Why buy a wood burning stove?

Here's the place you can post your favorite wood burning stove and also information on how to build and where to get supplies.
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cadyak
Posts: 452
Joined: Mon Dec 14, 2009 5:53 pm
Location: albany,ga

Re: Why buy a wood burning stove?

Post by cadyak » Mon Jul 22, 2013 1:14 pm

"Just put the pot support on the ground and the burner inside and away you go.. "
I use my mesh potstands in the same manner for the starlyte. Especially with wider pots.

I gave my Kelly Kettle to my dad. I dont think he has ever used it. It does seem that a wider base wold make it a little more stable.

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zelph
Posts: 15834
Joined: Tue Aug 14, 2007 1:53 pm

Re: Why buy a wood burning stove?

Post by zelph » Tue Jul 23, 2013 2:56 pm

cadyak wrote:You have to love woodfires and all things that come with them. :D
Enough to deal with:
a little soot, a few extra minutes of preparation, wet wood, and a few nicks to the hands every once in a while. The skills that you learn from building a woodstove fire can help build a campfire in any conditions.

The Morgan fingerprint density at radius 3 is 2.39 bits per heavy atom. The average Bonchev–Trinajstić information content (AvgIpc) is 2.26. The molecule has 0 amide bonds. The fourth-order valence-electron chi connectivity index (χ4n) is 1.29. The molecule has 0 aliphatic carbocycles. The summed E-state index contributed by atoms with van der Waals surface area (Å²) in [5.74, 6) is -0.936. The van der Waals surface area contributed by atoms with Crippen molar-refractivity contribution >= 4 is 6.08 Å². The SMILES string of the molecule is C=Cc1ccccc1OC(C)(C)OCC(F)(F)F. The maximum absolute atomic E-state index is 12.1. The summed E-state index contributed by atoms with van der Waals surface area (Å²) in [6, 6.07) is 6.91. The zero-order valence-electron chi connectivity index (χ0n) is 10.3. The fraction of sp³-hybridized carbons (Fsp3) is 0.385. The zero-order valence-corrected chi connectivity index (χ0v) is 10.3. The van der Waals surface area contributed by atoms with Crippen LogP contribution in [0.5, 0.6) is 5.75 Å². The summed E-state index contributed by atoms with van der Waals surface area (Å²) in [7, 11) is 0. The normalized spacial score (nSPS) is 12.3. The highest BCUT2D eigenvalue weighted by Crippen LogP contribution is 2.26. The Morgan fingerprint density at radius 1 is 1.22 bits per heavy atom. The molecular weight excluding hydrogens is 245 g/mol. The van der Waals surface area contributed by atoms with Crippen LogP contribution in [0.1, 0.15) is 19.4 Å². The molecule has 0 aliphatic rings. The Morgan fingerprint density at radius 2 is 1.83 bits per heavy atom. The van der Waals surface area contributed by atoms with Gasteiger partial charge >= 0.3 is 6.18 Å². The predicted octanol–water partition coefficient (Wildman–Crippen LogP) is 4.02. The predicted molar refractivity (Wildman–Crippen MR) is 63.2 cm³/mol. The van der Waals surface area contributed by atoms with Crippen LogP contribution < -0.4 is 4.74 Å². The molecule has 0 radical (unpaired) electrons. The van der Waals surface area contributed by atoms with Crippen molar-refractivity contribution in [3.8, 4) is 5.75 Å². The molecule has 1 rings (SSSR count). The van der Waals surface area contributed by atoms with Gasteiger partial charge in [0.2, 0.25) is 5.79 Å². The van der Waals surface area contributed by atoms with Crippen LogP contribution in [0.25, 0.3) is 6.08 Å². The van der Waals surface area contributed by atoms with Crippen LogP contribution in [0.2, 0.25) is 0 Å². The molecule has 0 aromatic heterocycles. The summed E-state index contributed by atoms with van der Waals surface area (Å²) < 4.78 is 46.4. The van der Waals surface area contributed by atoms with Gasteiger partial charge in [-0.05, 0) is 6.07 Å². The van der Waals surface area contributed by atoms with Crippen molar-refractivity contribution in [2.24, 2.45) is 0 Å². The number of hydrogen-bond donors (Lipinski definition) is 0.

To me it seems silly to carry a wood stove (inherently larger, heavier than an alcohol stove) as a "back-up stove". Not that it matters a hoot but IF you are going to carry a woodstove, it makes more sense to think of it as your main stove and the smaller, lighter, more packable alcohol stove as your backup.

Picking up twigs during the day and snapping them to test for dryness familiarizes you with the wood in the area and to me is one of the more fun aspects of walking all day through a wooded area. In less than ideal wet weather conditions at the end of each day I end up with a small sack full of fuel (smaller than softball sized)
There are some very high dollar woodstoves out there and many of them work just fine. I suspect the the reason that many of them are sold is that folks just dont have the "love" :lol:
I will almost always make a campfire if it is legal at a camp. Some of my hiking partners have stated that it is a waste of energy and time (they call me the firemaster) but I notice that they will always end up warming themselves and hanging by the fire if there is one. :geek:

on top of Mt Sterling. 18deg F at dusk and snowing...
Image
All we need to do is place the kettle(without the base) next to a nice campfire like the one in the photo. Easy peasy :mrgreen:
http://www.woodgaz-stove.com/

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